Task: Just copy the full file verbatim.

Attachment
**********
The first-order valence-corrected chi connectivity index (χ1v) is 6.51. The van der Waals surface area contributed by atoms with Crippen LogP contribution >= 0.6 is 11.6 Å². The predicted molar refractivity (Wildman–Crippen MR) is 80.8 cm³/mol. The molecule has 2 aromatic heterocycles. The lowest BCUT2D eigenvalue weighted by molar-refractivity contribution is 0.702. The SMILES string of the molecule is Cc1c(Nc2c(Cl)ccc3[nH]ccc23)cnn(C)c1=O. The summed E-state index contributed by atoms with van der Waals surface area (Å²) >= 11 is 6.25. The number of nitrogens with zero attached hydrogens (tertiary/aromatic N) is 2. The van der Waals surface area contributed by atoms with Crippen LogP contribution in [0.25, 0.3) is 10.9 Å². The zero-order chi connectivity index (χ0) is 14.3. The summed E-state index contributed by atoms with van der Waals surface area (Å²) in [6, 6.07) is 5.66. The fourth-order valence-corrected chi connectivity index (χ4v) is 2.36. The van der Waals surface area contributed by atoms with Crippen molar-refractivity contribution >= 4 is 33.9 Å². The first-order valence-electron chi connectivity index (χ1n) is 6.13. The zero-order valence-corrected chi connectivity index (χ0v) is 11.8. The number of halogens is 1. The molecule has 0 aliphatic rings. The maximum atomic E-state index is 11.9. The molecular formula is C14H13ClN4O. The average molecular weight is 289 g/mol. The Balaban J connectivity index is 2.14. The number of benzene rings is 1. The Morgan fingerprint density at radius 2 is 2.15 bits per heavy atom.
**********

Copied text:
The first-order valence-corrected chi connectivity index (χ1v) is 6.51. The van der Waals surface area contributed by atoms with Crippen LogP contribution >= 0.6 is 11.6 Å². The predicted molar refractivity (Wildman–Crippen MR) is 80.8 cm³/mol. The molecule has 2 aromatic heterocycles. The lowest BCUT2D eigenvalue weighted by molar-refractivity contribution is 0.702. The SMILES string of the molecule is Cc1c(Nc2c(Cl)ccc3[nH]ccc23)cnn(C)c1=O. The summed E-state index contributed by atoms with van der Waals surface area (Å²) >= 11 is 6.25. The number of nitrogens with zero attached hydrogens (tertiary/aromatic N) is 2. The van der Waals surface area contributed by atoms with Crippen LogP contribution in [0.25, 0.3) is 10.9 Å². The zero-order chi connectivity index (χ0) is 14.3. The summed E-state index contributed by atoms with van der Waals surface area (Å²) in [6, 6.07) is 5.66. The fourth-order valence-corrected chi connectivity index (χ4v) is 2.36. The van der Waals surface area contributed by atoms with Crippen molar-refractivity contribution >= 4 is 33.9 Å². The first-order valence-electron chi connectivity index (χ1n) is 6.13. The zero-order valence-corrected chi connectivity index (χ0v) is 11.8. The number of halogens is 1. The molecule has 0 aliphatic rings. The maximum atomic E-state index is 11.9. The molecular formula is C14H13ClN4O. The average molecular weight is 289 g/mol. The Balaban J connectivity index is 2.14. The number of benzene rings is 1. The Morgan fingerprint density at radius 2 is 2.15 bits per heavy atom.